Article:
Higher burden of rare frameshift indels in genes related to synaptic transmission separate familial hemiplegic migraine from common types of migraine
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Background: Familial hemiplegic migraine (FHM) is a rare form of migraine with aura that often has an autosomal dominant mode of inheritance. Rare mutations in the CACNA1A, ATP1A2 and SCN1A genes can all cause FHM revealing genetic heterogeneity in the disorder. Furthermore, only a small subset of the affected individuals has a causal mutation. We set out to investigate what differentiates patients with FHM with no mutation in any known FHM gene from patients with common types of migraine in both familial and sporadic cases. Methods: 2558 male and female participants from a migraine cohort from the Danish Headache Center were included. 112 had FHM; 743 had familial migraine; and 1703 had sporadic migraine. Using a linear regression model, we analysed for over-representation of rare functional variants in FHM versus familial migraine and sporadic migraine. Post hoc analyses included pathway analysis and testing for tissue specificity. Results: We found that patients with FHM have significantly more rare frameshift indels compared with patients with familial migraine and sporadic migraine. Pathway analysis revealed that the 'ligand-gated ion channel activity' and 'G protein-coupled receptor downstream signalling' pathways were significantly associated with mutated genes. We moreover found that the mutated genes showed tissue specificity towards nervous tissue and muscle tissue. Conclusion: We show that patients with FHM compared with patients with common types of migraine suffer from a higher load of rare frameshift indels in genes associated with synaptic signalling in the central nervous system and possibly in muscle tissue contributing to vascular dysfunction.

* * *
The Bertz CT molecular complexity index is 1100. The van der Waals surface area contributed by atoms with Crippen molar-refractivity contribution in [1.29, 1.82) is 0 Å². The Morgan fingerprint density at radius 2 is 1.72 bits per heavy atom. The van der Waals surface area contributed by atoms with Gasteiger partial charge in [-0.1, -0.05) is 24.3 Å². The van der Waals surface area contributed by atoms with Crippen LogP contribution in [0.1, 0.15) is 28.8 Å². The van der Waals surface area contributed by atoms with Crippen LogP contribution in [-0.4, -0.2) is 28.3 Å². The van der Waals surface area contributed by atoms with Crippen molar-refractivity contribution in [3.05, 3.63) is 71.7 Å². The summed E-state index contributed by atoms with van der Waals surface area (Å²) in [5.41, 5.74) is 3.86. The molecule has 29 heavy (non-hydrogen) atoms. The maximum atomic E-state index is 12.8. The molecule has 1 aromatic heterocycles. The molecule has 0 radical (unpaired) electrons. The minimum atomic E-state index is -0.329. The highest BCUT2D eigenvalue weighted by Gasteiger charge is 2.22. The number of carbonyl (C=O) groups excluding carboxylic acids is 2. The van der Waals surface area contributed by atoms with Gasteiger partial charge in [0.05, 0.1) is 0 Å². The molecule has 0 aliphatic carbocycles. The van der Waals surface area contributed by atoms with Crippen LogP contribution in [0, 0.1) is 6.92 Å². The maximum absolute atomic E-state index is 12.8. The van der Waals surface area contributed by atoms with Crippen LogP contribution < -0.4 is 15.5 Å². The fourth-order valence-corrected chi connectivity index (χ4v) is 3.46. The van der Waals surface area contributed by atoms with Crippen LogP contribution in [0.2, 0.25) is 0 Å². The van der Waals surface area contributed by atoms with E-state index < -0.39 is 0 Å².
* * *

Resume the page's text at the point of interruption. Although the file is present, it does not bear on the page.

|Journal||Journal of Medical Genetics|
|Publication status||Published - 1 Jan 2020|
- clinical genetics, genetics, headache (including migraine), neurology